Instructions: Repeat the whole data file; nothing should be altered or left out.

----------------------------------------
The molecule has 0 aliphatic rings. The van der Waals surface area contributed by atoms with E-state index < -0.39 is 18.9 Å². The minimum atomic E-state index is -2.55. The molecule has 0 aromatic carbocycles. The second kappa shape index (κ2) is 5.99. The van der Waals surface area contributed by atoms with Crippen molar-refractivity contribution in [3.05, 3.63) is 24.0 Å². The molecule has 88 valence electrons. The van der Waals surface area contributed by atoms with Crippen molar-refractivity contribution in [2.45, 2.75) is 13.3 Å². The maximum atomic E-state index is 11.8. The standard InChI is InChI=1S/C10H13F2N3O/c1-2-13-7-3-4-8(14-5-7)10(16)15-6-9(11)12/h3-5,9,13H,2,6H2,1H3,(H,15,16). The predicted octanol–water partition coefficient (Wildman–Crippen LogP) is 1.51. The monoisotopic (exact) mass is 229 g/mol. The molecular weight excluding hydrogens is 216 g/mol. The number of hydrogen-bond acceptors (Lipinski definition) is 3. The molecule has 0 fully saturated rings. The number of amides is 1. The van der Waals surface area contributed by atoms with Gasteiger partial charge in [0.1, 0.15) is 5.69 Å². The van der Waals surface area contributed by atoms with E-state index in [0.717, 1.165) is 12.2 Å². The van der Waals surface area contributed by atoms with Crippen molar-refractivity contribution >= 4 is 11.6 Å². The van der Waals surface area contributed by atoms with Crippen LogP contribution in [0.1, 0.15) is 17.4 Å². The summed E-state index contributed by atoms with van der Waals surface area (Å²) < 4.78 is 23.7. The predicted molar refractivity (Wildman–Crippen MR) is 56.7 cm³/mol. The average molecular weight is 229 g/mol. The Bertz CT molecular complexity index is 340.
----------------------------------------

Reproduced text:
The molecule has 0 aliphatic rings. The van der Waals surface area contributed by atoms with E-state index < -0.39 is 18.9 Å². The minimum atomic E-state index is -2.55. The molecule has 0 aromatic carbocycles. The second kappa shape index (κ2) is 5.99. The van der Waals surface area contributed by atoms with Crippen molar-refractivity contribution in [3.05, 3.63) is 24.0 Å². The molecule has 88 valence electrons. The van der Waals surface area contributed by atoms with Crippen molar-refractivity contribution in [2.45, 2.75) is 13.3 Å². The maximum atomic E-state index is 11.8. The standard InChI is InChI=1S/C10H13F2N3O/c1-2-13-7-3-4-8(14-5-7)10(16)15-6-9(11)12/h3-5,9,13H,2,6H2,1H3,(H,15,16). The predicted octanol–water partition coefficient (Wildman–Crippen LogP) is 1.51. The monoisotopic (exact) mass is 229 g/mol. The molecular weight excluding hydrogens is 216 g/mol. The number of hydrogen-bond acceptors (Lipinski definition) is 3. The molecule has 0 fully saturated rings. The number of amides is 1. The van der Waals surface area contributed by atoms with Gasteiger partial charge in [0.1, 0.15) is 5.69 Å². The van der Waals surface area contributed by atoms with E-state index in [0.717, 1.165) is 12.2 Å². The van der Waals surface area contributed by atoms with Crippen molar-refractivity contribution >= 4 is 11.6 Å². The van der Waals surface area contributed by atoms with Crippen LogP contribution in [0.1, 0.15) is 17.4 Å². The summed E-state index contributed by atoms with van der Waals surface area (Å²) < 4.78 is 23.7. The predicted molar refractivity (Wildman–Crippen MR) is 56.7 cm³/mol. The average molecular weight is 229 g/mol. The Bertz CT molecular complexity index is 340.